-A Hat Full of Sky by Terry Pratchett

When I look into the sky at night and see stars, I get the sense of something infinite, and perhaps that's why people want to wear the image of stars: to feel permanent. In reality though, stars are not as endless as we might think they are. I'm no physics student, so I think I'll let the lovely Brian Cox explain.

How comforting to know that one day "the cosmos will be plunged into eternal night". Anyway, the point is that our impression of stars is something of a paradox. On one hand we have brightness, beauty, hope, while on the other is impermanence and the fact that, no matter how bright a star shines, it will always be surrounded by darkness. Is it possible to capture all of this in a single work of art?

Van Gogh's Starry Night has to be the closest I can think of. The rolling, turbulent sky is both endless and somewhat threatening. In his letters, Van Gogh indicated that the image of the sky was calming to him, but there's also this sense which many take from the painting of something approaching. The church spire, so prominently at the centre of the town, appears insignificant when faced with the might of what almost looks like an oncoming storm. This might even indicate the way stars can make even the most important parts of our lives seem small in comparison.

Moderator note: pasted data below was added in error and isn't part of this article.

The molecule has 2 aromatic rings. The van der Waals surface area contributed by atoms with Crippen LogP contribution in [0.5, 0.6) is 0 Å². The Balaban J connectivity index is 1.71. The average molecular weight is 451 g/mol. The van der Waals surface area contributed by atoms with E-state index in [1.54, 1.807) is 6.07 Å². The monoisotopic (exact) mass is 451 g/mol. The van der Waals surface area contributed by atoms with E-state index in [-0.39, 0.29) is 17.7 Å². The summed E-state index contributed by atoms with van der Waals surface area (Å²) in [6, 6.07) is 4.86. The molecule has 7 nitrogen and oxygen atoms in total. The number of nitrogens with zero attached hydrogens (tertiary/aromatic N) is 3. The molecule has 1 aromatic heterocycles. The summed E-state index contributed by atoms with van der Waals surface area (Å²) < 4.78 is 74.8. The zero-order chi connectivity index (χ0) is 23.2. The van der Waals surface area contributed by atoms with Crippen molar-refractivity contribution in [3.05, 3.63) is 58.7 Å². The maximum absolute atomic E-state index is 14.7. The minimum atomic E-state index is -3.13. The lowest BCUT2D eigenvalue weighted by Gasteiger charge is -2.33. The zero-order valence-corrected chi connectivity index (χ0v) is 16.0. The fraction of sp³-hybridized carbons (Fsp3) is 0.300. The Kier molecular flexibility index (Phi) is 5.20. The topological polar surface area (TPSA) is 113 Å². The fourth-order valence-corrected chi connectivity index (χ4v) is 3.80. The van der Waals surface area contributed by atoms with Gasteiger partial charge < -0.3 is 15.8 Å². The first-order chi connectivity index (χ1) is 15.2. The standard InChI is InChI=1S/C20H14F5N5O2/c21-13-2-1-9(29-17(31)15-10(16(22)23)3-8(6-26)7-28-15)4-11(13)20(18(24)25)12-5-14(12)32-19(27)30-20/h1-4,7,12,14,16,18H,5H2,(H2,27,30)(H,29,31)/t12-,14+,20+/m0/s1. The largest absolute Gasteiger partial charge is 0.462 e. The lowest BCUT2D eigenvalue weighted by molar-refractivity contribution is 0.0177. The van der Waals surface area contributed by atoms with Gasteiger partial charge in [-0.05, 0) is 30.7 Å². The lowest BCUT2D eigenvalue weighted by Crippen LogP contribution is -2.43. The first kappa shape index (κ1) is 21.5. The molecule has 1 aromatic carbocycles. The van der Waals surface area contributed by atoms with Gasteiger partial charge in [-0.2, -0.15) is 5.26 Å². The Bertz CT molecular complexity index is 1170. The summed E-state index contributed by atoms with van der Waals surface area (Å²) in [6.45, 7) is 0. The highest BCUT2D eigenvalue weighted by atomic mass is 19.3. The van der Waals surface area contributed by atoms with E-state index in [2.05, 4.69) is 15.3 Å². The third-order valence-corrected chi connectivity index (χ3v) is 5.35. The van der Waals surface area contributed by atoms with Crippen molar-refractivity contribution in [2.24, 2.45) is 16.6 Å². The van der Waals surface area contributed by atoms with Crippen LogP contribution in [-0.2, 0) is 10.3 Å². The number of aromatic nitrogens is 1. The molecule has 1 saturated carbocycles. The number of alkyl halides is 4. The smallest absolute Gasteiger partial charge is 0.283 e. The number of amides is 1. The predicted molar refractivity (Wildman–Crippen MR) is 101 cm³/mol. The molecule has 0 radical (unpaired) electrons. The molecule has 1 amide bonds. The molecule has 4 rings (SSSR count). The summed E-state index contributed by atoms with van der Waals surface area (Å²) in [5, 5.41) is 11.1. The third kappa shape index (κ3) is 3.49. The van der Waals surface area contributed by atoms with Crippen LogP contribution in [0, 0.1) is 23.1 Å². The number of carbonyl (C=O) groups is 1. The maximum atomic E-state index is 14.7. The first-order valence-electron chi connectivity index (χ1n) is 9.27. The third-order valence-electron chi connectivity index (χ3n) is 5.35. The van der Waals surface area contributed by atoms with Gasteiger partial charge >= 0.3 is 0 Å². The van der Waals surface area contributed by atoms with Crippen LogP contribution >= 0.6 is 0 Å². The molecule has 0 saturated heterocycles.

To go in the complete opposite direction, what happens when, rather than representing lofty ideas, the stars themselves come to earth? That's the subject of Neil Gaiman's Stardust, which became a film (my favourite film ever, I must point out) in 2007. Yvaine is a star, but she is also a conscious, moving, speaking individual. The thought of all the aforementioned concepts which we attach to stars being personified is fascinating. Only she can't possibly embody all of those things, plus when Tristan tries to take a lock of her hair into the mortal world, it becomes a handful of stardust. Perhaps this shows us that things aren't always as we expect them to be, but that doesn't mean they aren't beautiful anyway. In the end, maybe that's what stars really mean to us: beauty in the face of all darkness.

Nicholas Oakwell AW11